Many insurers are already losing money in the exchanges and are skittish about the future of Obamacare. The lack of certainty about whether CSR payments will continue to be made has caused them to hedge their bets by raising premiums. This is politically unpopular, and as a result, both Republican and Democratic members of Congress have indicated that they want to see the CSR subsidies paid in order to stabilize the jittery Obamacare exchanges. Trump, of course, has refused to commit one way or another, saying explicitly on several occasions that he hopes the threat of cutting off the payments will bring Democrats to the negotiating table, or push Republicans in Congress to act.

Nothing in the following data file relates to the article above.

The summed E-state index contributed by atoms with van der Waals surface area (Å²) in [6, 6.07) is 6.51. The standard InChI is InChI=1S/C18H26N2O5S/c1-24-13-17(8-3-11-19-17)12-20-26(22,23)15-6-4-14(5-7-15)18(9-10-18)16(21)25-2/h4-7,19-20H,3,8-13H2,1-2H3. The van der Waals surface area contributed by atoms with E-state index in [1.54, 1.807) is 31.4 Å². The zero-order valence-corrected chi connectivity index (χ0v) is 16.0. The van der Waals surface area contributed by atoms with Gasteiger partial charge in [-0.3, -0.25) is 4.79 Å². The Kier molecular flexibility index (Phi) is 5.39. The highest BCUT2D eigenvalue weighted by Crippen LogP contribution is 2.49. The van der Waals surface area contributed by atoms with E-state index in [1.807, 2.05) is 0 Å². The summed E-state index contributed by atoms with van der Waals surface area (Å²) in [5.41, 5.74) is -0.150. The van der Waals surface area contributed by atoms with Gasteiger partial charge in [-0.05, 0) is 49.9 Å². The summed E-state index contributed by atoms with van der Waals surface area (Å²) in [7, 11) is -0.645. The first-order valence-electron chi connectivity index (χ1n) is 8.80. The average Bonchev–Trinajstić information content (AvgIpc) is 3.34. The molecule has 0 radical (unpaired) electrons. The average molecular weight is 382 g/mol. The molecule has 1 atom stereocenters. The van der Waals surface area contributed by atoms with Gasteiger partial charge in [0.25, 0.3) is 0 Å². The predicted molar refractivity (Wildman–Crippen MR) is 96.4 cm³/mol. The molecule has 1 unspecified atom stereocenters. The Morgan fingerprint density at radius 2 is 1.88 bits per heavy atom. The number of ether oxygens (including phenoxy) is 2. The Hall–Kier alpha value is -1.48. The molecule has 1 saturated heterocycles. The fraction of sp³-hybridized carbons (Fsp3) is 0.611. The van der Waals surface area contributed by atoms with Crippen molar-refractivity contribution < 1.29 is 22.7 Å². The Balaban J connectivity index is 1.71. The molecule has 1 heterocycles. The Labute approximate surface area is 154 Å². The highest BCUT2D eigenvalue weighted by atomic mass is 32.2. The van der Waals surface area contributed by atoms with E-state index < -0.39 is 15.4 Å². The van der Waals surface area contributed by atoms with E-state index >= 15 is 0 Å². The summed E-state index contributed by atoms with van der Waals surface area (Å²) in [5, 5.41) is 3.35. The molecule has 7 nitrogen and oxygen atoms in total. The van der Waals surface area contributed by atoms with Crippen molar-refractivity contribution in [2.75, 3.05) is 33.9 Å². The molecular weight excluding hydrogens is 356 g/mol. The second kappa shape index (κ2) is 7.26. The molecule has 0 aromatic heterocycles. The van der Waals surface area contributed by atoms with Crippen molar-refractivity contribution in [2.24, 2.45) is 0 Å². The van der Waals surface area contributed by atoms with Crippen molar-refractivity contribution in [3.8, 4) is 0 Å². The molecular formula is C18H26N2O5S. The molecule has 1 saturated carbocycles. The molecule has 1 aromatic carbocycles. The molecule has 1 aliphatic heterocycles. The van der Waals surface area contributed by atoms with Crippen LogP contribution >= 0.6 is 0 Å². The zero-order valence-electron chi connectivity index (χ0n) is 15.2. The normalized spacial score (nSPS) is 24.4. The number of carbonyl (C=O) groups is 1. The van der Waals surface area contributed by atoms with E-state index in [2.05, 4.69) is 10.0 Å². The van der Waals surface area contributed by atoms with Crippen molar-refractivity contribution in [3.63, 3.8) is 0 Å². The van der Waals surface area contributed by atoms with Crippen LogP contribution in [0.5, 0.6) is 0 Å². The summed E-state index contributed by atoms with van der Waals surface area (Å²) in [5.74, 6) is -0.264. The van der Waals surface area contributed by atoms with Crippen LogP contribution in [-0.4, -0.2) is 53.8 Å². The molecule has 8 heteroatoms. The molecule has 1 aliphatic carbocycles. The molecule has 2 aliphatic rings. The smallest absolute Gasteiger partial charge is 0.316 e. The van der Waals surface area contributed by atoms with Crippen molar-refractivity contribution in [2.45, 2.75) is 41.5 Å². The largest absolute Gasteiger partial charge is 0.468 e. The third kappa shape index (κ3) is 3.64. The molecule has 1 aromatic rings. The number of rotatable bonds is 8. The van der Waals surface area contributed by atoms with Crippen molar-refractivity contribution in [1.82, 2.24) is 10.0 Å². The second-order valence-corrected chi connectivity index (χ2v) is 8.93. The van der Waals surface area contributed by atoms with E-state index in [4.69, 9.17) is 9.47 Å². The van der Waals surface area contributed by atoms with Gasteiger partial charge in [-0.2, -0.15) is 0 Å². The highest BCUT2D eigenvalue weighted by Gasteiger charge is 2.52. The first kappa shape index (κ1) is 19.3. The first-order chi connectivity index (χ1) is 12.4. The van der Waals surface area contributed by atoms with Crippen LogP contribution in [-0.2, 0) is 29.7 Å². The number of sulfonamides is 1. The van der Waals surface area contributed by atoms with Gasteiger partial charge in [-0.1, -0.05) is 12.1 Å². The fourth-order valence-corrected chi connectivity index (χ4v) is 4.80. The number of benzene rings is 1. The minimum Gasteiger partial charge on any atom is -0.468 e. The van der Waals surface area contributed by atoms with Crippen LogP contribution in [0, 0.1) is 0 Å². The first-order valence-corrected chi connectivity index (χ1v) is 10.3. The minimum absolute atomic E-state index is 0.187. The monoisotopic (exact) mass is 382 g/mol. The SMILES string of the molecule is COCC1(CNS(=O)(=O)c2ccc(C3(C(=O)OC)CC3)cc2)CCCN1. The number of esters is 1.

The result is a cascade of linked policy and political failures, in which partisan convenience has trumped both good sense and constitutional duty at nearly every turn.
The original health care law, which was passed over the unanimous objections of the opposing political party, was designed to work only if future lawmakers acted from a position of total political support by authorizing money to make the CSR payments. The Obama administration then chose to implement the law in a way that defied Congress and exceeded its constitutional authority.
Many Republicans in Congress now apparently want to keep making the CSR payments in order to not undermine the exchanges. Even Mitch McConnell has said that, in the absence of a repeal bill, the markets must be stabilized. But GOP lawmakers, despite cautioning Trump against cutting off the payments, have not appropriated money for them via independent legislation (although some are now suggesting that this may be on the table).
Sen. Lamar Alexander said he told Trump personally to continue making CSR payments, per @Siobhanehughes
— Michelle Hackman (@MHackman) August 1, 2017